DBHDD Management Academy

DBHDD is offering a new training program for managers within the agency. The “Management Academy” features a six-month curriculum designed to equip current and future leaders with the tools necessary to help the department achieve its mission of providing high-quality services in a changing behavioral health and developmental disability environment.

The Management Academy, developed by DBHDD’s Office of Learning and Organizational Development (OLOD) in partnership with the University of Georgia’s Carl Vinson Institute of Government, provides management training across all divisions of the agency. Using core components from other management programs, the Vinson Institute worked with OLOD to develop a curriculum that addresses needs and challenges specific to DBHDD.

“The Management Academy allows us to come out of our day-to-day jobs and look at leadership in a multidisciplinary way,” said Debbie Atkins, regional service administrator for behavioral health in DBHDD’s region one. Atkins is a member of the inaugural class, which began in May. “In the sessions, we are learning how to apply basic management and leadership skills to real-life challenges that we encounter in our jobs.”

Former OLOD director Erick Allen began working with the Vinson Institute in the summer of 2012 to develop the Management Academy. The program is intended to help DBHDD manage system changes that will lead to a better service delivery system for our clients and partners. Allen says that the academy was designed with three goals in mind: to support the department’s strategic change initiatives; to develop future and current leaders; and to improve job satisfaction and retention.

“The department has attracted the best and brightest in the fields of mental health, addictive diseases and developmental disabilities,” said Allen. “The purpose of the DBHDD Management Academy is to supplement the technical skills with the best methodologies in management and leadership.”

The program is limited to 25 participants and features classroom-style lectures and seminars, led by the Vinson Institute. Coursework includes supplemental reading and a capstone project. The class is divided into groups of three-to-five members across disciplines and tasked to design a project which examines an aspect of management that applies to DBHDD. The sessions allow some time to work on the project, but many groups also meet between the sessions. Each group will present its findings during the graduation ceremony and make a formal recommendation to DBHDD leadership.

Sessions are held in different location throughout Georgia and cover a variety of topics. The first two focused on “leading in the public sector” (Atlanta) and “developing people” (Macon). Upcoming sessions include:

  • Unleashing the power of inclusion (August 7-8)
  • Managing change and transformation (September 18-19)
  • Building capacity (October 30-31)
  • Graduation: enhancing organizational effectiveness (November 20-21)

The DBHDD Management Academy is designed for emerging leaders within the department and intended for people who have worked for DBHDD for at least two years and are no less than five years from retirement. Graduates will receive a certificate in leadership from the University of Georgia.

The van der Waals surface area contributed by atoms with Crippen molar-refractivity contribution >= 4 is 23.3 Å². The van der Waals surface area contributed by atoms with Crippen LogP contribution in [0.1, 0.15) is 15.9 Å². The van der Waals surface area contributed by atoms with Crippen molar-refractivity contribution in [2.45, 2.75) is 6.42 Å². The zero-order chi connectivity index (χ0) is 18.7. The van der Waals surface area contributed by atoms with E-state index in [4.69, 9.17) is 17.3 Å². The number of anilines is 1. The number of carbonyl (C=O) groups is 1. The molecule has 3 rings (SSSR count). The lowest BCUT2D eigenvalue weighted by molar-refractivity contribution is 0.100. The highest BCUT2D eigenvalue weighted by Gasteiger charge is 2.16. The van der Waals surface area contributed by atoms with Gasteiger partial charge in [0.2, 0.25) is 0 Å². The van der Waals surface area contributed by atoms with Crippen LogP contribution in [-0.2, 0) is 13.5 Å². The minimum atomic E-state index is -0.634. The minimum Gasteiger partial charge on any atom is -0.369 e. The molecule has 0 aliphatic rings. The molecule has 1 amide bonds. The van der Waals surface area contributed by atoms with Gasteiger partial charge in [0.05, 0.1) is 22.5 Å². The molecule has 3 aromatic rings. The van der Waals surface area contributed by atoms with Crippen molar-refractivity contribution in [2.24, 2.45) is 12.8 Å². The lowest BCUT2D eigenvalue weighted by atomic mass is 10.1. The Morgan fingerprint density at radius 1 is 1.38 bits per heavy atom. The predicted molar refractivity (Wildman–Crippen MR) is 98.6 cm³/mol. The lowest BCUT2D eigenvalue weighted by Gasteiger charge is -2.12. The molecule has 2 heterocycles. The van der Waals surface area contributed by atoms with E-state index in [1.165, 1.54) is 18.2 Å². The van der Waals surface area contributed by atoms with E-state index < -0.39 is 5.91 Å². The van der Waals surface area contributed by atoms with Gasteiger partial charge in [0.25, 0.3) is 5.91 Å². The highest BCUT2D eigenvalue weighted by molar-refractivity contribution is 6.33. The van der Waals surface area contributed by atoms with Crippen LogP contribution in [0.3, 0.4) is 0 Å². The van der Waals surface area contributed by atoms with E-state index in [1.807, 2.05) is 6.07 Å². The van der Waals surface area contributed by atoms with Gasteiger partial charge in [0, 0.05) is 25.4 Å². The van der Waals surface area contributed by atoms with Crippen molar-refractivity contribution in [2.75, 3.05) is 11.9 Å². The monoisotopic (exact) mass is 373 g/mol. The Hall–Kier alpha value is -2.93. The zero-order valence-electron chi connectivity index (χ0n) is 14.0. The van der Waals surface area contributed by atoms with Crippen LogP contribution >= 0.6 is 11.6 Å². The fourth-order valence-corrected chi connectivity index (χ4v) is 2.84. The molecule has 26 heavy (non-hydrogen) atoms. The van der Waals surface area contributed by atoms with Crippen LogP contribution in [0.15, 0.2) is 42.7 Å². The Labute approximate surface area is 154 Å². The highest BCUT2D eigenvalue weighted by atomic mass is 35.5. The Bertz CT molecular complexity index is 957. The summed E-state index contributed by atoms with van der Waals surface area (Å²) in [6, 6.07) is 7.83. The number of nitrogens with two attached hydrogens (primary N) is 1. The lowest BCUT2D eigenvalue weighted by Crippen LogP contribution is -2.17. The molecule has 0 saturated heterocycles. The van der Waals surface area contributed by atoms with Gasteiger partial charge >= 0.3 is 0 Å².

A new class will start again in January 2015 and will be offered twice each year. Participants must be nominated by their supervisors. Contact Donna Johnson, interim director of OLOD at donna.johnson@dbhdd.ga.gov for information on program requirements.

DBHDD participates in national opioid abuse meeting

The U.S. Department of Health and Human Services (HHS) reports that since 1999, more than 125,000 deaths have resulted from overdoses related to opioid pain relievers, calling the trend a national epidemic.

On July 17 and 18, the health and human services department hosted a meeting, “Advancing Policy and Practice: A 50-State Working Meeting to Prevent Opioid-Related Overdose,” in Washington, DC—the first-ever convention of governmental partners from all 50 states that focused solely on this issue. DRUGoverdoseEpidemicGA “I am encouraged by HHS’ initiative to bring states together on this important topic and recognize the impact that this epidemic is having on families and communities across our nation,” said DBHDD addictive diseases director Cassandra Price. “I look forward to continuing our collaboration with partners in other states as we work to reduce opioid abuse in Georgia and across the U.S.”

DBHDD staff joined peers from across the nation at the meeting, which featured presentations from national experts who provided a comprehensive overview of the epidemic, highlighting many of the intervention strategies being used throughout the U.S. to address opioid abuse. States also met in teams to discuss state-level planning for prevention strategies, access to medication-assisted treatment, including Naloxone, a medication used to reverse the effects of opioid overdose, and strengthening health care provider accountability.

Visit our website for more information on substance abuse prevention efforts in Georgia.

Prescription Drug Overdose in the United States: Fact Sheet (CDC)

Olmstead Success Story: Donnie

Submitted by Lookout Mountain Community Service Board

donnie-olmsteadDonnie grew up in rural Trion, Georgia. He lived on a small farm where he enjoyed southern cooking, especially pinto beans with onion and cornbread which he still talks about regularly. In 1984, when his parents were no longer able to care for him, he was admitted to Northwest Georgia Regional Hospital.

He spent the next 27 years in various units at the hospital. In June of 2011, Donnie moved from to the Magnolia CLA in Summerville. Little did the staff know at that time the great gift they had received when this gentleman moved into his new home. Donnie had become dependent on a feeding tube and often needs oxygen to assist with his breathing. He had learned ways to deal with stress and also how to get people not to bother him. He would curse and spit. Despite his defenses, the staff at Magnolia fell in love with him instantly.